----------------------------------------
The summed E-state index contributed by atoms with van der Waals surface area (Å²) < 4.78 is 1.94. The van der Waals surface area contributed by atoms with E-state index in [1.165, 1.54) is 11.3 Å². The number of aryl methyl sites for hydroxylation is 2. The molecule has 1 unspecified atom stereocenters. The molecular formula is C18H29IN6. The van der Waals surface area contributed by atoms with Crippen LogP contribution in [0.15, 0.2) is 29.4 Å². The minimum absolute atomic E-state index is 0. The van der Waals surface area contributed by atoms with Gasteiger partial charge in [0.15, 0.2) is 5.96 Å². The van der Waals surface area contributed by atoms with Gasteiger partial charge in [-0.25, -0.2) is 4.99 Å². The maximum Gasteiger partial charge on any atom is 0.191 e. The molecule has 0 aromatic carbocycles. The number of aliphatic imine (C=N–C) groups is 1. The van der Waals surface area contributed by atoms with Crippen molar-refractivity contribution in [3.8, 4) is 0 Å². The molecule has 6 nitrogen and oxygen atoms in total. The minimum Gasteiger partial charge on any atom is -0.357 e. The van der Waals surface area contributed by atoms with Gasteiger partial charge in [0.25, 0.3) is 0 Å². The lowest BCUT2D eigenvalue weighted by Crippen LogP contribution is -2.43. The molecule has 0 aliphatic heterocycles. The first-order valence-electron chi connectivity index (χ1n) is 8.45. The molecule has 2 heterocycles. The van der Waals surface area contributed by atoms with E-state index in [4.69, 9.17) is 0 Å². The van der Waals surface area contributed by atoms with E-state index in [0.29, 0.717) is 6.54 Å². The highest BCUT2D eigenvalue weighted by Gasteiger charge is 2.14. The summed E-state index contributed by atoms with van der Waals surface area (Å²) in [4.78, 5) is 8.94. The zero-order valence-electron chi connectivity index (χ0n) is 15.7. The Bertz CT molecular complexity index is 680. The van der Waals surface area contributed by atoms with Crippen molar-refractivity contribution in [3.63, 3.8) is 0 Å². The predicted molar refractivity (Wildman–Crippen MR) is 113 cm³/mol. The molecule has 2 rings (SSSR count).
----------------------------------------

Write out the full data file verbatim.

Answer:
The summed E-state index contributed by atoms with van der Waals surface area (Å²) < 4.78 is 1.94. The van der Waals surface area contributed by atoms with E-state index in [1.165, 1.54) is 11.3 Å². The number of aryl methyl sites for hydroxylation is 2. The molecule has 1 unspecified atom stereocenters. The molecular formula is C18H29IN6. The van der Waals surface area contributed by atoms with Crippen LogP contribution in [0.15, 0.2) is 29.4 Å². The minimum absolute atomic E-state index is 0. The van der Waals surface area contributed by atoms with Gasteiger partial charge in [0.15, 0.2) is 5.96 Å². The van der Waals surface area contributed by atoms with Gasteiger partial charge in [-0.25, -0.2) is 4.99 Å². The maximum Gasteiger partial charge on any atom is 0.191 e. The molecule has 0 aromatic carbocycles. The number of aliphatic imine (C=N–C) groups is 1. The van der Waals surface area contributed by atoms with Crippen molar-refractivity contribution in [3.8, 4) is 0 Å². The molecule has 6 nitrogen and oxygen atoms in total. The minimum Gasteiger partial charge on any atom is -0.357 e. The van der Waals surface area contributed by atoms with Gasteiger partial charge in [0.25, 0.3) is 0 Å². The lowest BCUT2D eigenvalue weighted by Crippen LogP contribution is -2.43. The molecule has 0 aliphatic heterocycles. The first-order valence-electron chi connectivity index (χ1n) is 8.45. The molecule has 2 heterocycles. The van der Waals surface area contributed by atoms with E-state index in [4.69, 9.17) is 0 Å². The van der Waals surface area contributed by atoms with E-state index in [0.29, 0.717) is 6.54 Å². The highest BCUT2D eigenvalue weighted by Gasteiger charge is 2.14. The summed E-state index contributed by atoms with van der Waals surface area (Å²) in [4.78, 5) is 8.94. The zero-order valence-electron chi connectivity index (χ0n) is 15.7. The Bertz CT molecular complexity index is 680. The van der Waals surface area contributed by atoms with Crippen molar-refractivity contribution in [3.63, 3.8) is 0 Å². The predicted molar refractivity (Wildman–Crippen MR) is 113 cm³/mol. The molecule has 2 rings (SSSR count).